Wednesday, August 25, 2010

Wednesday, August 11, 2010

Fast Citizen

While the rest of us waste our lives watching CSI reruns on Spike, Aram Shelton is producing music with the crazed urgency of condemned man. He is an incredibly busy musician, sloughing off albums like skin cells. In that sense he's pedestrian as far as go musicians related to the Chicago scene. I hesitate to use the word scene because it reads poorly, but you know wherefrom I come. Shelton's based in Oakland now, but his associations with Chicago's well-populated improvised music scene are strong, just as Rob Mazurek's move to Brazil only made him busier in Illinois. I profiled Shelton a few years back on the now-defunct Now's the Time radio program, inspired by the debut of the trio dubbed Dragons 1976 (On Cortez, Locust Music, 2003). That was a fantastic record – it still sounds great to me – and once I started digging into the saxophonist's body of work I found a wealth of strong releases. I suppose that in the interim – the long, fallow years that followed – I've let lapse my claim to knowledge of Shelton's doings. Then Delmark sent me the second Fast Citizens record, and my interest was re-sparked.

So I'm glued to three Shelton-scented releases these days, though two of them are old news. That's the problem with this music: you can't ever catch up. There aren't enough hours and/or dollars. But you pick your spots, and the three I've chosen of late are these:

Dragons 1976, Winter Break (Singlespeed, 2006)
The trio is Shelton, Jason Ajemian on bass and Tim Daisy on drums, and the air, the expansiveness that marked On Cortez makes this record highly listenable as well. There's a feel to this unit – maybe it's timelessness, or a timeliness from another time – that suggests uncountable hours of study at the feet of dead men with long-silent horns. In and amongst all that air, that space, there's also a bite to Shelton's saxophone. Cool requires that even the smoothest quip contains a barb; sophistication is measured by the ability to disguise the point.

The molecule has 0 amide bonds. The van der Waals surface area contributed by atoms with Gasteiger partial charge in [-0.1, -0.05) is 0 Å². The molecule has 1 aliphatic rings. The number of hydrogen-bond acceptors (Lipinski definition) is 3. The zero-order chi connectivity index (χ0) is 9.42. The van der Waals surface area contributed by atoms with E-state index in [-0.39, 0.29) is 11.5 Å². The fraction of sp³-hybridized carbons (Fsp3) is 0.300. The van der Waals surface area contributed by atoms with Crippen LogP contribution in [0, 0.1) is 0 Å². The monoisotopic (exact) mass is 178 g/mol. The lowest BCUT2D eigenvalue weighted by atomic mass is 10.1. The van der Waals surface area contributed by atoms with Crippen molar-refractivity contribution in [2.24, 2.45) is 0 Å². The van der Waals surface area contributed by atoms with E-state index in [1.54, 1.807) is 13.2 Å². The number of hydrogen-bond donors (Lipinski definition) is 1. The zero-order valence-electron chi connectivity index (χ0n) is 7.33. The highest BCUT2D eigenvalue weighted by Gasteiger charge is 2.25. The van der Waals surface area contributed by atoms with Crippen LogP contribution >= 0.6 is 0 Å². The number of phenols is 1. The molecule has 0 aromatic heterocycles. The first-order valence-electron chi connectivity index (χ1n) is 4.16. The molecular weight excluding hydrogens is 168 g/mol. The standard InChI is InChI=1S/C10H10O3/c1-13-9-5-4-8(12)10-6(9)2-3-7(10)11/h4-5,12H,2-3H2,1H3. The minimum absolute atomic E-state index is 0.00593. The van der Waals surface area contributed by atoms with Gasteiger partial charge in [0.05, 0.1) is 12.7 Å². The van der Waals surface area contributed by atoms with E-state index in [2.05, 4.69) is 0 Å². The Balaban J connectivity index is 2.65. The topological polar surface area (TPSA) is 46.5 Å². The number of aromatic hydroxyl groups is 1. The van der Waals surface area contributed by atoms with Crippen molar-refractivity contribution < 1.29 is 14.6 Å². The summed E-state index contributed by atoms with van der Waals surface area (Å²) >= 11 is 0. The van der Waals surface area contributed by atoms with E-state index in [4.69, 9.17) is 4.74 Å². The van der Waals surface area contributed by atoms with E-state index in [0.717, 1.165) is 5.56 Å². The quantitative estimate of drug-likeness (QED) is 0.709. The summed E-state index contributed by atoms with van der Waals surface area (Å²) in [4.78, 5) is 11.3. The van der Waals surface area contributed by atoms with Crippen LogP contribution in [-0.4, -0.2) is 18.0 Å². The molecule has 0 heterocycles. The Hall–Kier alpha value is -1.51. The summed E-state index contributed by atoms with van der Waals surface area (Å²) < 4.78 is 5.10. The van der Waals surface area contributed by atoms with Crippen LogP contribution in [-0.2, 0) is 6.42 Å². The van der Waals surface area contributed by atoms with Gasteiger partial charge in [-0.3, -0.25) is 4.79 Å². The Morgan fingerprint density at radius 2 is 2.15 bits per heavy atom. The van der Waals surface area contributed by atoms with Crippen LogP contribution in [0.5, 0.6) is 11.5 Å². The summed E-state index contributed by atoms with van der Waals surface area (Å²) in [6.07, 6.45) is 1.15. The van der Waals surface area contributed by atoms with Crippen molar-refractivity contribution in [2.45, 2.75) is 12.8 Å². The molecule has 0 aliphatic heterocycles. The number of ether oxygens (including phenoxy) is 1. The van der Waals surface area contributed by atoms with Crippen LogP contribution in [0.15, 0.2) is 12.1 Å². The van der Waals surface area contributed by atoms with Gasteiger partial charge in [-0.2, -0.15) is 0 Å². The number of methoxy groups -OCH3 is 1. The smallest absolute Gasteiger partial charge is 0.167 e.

Fast Citizens, Two Cities (Delmark, 2009)
A sextet with a rotating leader's chair, the Fast Citizens have released only two albums but logged countless stage hours, if their playing is any indication. The cities alluded to are Chicago and Oakland, Shelton's base, since it was his turn to hold the speaking stick. You get the sense, though, that any one of these players could lead the ensemble to the Canaan of improvisational perfection. This band is tight. The compositions are good, and the improvising even better. Even if the chair only makes one full rotation, that leaves four more releases; at their established rate of an album every four years I'll be enjoying this band until my youngest graduates high school.

Aram Shelton Quartet, These Times (Singlespeed, 2010)
In which he adds clarinet to his repertoire. The quartet is like a juicy, marbled slab carved from the ham of the Fast Citizens. In musical terms, it kind of lands equidistant from Dragons and the Citizens, containing the fire and the space of both. The form and the formlessness. The great thing about this music is its ability to address needs: sometimes I want mathematical precision, other days I want something that swings. This group's got me covered.

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